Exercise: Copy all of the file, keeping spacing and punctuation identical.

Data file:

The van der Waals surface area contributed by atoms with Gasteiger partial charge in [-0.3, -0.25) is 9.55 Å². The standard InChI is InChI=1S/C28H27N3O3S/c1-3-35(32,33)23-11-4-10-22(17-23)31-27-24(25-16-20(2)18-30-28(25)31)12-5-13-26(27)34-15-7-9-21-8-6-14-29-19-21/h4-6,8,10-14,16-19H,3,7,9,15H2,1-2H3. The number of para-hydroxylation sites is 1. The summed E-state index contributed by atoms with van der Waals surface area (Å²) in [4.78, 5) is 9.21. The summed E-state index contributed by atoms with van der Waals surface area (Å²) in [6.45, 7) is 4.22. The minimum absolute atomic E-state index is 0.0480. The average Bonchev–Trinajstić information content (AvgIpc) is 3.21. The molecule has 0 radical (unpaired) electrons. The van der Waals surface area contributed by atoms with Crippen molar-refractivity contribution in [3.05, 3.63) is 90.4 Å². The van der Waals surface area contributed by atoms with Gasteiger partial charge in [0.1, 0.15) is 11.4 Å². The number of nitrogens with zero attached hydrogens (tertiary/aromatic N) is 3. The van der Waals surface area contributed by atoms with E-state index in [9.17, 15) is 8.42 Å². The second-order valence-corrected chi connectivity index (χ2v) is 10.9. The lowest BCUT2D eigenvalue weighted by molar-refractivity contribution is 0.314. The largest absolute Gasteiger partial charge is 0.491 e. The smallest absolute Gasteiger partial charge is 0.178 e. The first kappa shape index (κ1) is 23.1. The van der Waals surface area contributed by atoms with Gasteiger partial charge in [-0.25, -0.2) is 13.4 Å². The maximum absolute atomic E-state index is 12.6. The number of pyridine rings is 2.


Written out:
The van der Waals surface area contributed by atoms with Gasteiger partial charge in [-0.3, -0.25) is 9.55 Å². The standard InChI is InChI=1S/C28H27N3O3S/c1-3-35(32,33)23-11-4-10-22(17-23)31-27-24(25-16-20(2)18-30-28(25)31)12-5-13-26(27)34-15-7-9-21-8-6-14-29-19-21/h4-6,8,10-14,16-19H,3,7,9,15H2,1-2H3. The number of para-hydroxylation sites is 1. The summed E-state index contributed by atoms with van der Waals surface area (Å²) in [4.78, 5) is 9.21. The summed E-state index contributed by atoms with van der Waals surface area (Å²) in [6.45, 7) is 4.22. The minimum absolute atomic E-state index is 0.0480. The average Bonchev–Trinajstić information content (AvgIpc) is 3.21. The molecule has 0 radical (unpaired) electrons. The van der Waals surface area contributed by atoms with Crippen molar-refractivity contribution in [3.05, 3.63) is 90.4 Å². The van der Waals surface area contributed by atoms with Gasteiger partial charge in [0.1, 0.15) is 11.4 Å². The number of nitrogens with zero attached hydrogens (tertiary/aromatic N) is 3. The van der Waals surface area contributed by atoms with E-state index in [9.17, 15) is 8.42 Å². The second-order valence-corrected chi connectivity index (χ2v) is 10.9. The lowest BCUT2D eigenvalue weighted by molar-refractivity contribution is 0.314. The largest absolute Gasteiger partial charge is 0.491 e. The smallest absolute Gasteiger partial charge is 0.178 e. The first kappa shape index (κ1) is 23.1. The van der Waals surface area contributed by atoms with Gasteiger partial charge in [-0.25, -0.2) is 13.4 Å². The maximum absolute atomic E-state index is 12.6. The number of pyridine rings is 2.